Accountants hold information about their clients’ income, outgoings and tax status. Any leaks could result in reputational damage at the very least.
Lawyers may have information about current court cases. For example, in the UK, Family Court cases are currently bound by rules on confidentiality that mean that nobody is permitted to disclose certain details of the court case to third parties.
Journalists often hear confidential information in the course of their work. They may, for example, be asked not to disclose their sources, or to hold certain information for a period to avoid prejudicing a court case.
Over and above the legal requirements, many professionals are expected to abide by guidance from their professional body on confidentiality, and the professional body has its own ways of enforcing compliance. For example, the UK’s General Medical Council issues guidance on good practice on handling sensitive patient information, and all doctors in the UK are expected to follow this. Failure to do so would result in censure at the very least, and might be severe enough to result in a loss of the doctor’s licence to practise in the UK.
No discussion on confidentiality could be considered complete without touching on gossip.
Gossip is defined as idle talk or scandal. It is, therefore, unsubstantiated information that is spread by way of conversations and discussions. It may seem like a bit of idle chit-chat with friends, but spreading incorrect or untrue allegations about others can damage reputations beyond repair, and have long-term effects on people’s lives.
Even just asking the question ‘Do you think it’s true that so-and-so did such-and-such?’ can have the effect of spreading the information further.
As a general principle, sharing gossip is a bad idea and should always be avoided.
You may now be wondering about the situation where you know that something is true, for example, because one of those involved has told you about it.
Passing on information that you have heard from a third party is bad enough. Sharing information that you have been told in confidence, by the person concerned, is much worse.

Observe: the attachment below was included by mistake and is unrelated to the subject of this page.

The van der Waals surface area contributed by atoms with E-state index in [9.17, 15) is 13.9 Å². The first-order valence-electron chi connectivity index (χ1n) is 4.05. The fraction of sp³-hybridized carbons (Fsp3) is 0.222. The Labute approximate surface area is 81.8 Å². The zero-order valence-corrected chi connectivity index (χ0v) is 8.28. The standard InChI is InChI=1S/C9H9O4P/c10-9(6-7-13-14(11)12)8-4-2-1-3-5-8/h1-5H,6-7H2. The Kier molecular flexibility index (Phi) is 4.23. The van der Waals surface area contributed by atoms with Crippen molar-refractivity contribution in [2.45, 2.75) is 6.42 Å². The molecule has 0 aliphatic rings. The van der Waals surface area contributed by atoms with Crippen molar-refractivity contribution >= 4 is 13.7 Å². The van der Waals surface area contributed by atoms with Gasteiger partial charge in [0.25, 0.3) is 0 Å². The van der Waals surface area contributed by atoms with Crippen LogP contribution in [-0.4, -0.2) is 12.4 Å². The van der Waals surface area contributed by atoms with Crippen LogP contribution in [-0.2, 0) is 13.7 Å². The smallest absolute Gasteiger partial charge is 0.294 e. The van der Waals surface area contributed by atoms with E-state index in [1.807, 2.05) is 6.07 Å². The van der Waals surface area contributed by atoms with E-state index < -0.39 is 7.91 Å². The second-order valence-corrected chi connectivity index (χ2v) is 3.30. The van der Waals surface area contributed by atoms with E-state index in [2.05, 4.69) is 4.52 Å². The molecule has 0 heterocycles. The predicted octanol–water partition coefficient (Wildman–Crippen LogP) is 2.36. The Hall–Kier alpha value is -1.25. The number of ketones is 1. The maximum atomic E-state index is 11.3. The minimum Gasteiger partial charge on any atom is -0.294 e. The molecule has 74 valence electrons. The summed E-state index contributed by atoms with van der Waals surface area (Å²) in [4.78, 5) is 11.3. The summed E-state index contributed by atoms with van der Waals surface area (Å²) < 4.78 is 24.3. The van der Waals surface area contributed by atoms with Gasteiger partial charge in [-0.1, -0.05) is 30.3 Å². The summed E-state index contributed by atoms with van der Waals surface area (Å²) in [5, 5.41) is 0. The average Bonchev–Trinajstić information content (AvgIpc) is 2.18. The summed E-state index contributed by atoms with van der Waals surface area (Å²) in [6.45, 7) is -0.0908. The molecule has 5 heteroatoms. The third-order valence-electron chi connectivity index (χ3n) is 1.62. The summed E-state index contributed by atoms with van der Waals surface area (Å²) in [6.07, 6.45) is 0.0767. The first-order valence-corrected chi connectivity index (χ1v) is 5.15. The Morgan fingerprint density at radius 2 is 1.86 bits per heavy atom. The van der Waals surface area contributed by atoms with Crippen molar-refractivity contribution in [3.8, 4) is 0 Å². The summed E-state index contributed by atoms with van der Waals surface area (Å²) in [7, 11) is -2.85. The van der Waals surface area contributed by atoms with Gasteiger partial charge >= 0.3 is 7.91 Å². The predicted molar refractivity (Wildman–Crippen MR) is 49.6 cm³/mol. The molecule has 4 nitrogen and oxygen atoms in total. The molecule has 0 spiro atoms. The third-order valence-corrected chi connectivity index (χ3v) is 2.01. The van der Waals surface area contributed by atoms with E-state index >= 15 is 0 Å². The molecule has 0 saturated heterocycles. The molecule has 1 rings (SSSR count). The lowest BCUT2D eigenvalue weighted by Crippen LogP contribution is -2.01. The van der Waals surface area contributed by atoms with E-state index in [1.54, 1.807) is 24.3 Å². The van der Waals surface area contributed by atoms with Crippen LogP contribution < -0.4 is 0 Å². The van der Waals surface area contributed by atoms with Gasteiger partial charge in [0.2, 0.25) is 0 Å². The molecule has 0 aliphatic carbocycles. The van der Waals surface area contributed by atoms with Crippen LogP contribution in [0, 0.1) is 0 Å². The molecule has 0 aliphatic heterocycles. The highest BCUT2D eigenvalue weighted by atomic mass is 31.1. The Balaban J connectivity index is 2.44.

If they told you in confidence, it means they trust you not to tell anyone else. So don’t. You can be sure that the news will get back to the person who trusted you, and they will be both angry and hurt. Your relationship with them is unlikely to recover.
Of course, if they asked you to share their side of the story with other people, then that is different. However, under those circumstances, you should be wary about the potential to be spreading false information about other people who may be involved in some way. You may trust your friend, but people can, quite legitimately, have very different views of the same events.
The bottom line: avoid talking about anyone who is not present
If you are not certain about the facts, or would not be completely happy saying it to their face, then it is best not to say it when they are not there.
A Guiding Principle for Confidentiality: Do As You Would Be Done By
Perhaps the best policy to ensure that you are handling information sensitively, and respecting people’s confidentiality is to consider how you would feel if it were your personal information, and what you would want done with it. Of course, if someone has explained how they would like the information handled, that is simple. Otherwise, ‘Do as you would be done by’ is a simple rule, but extremely powerful.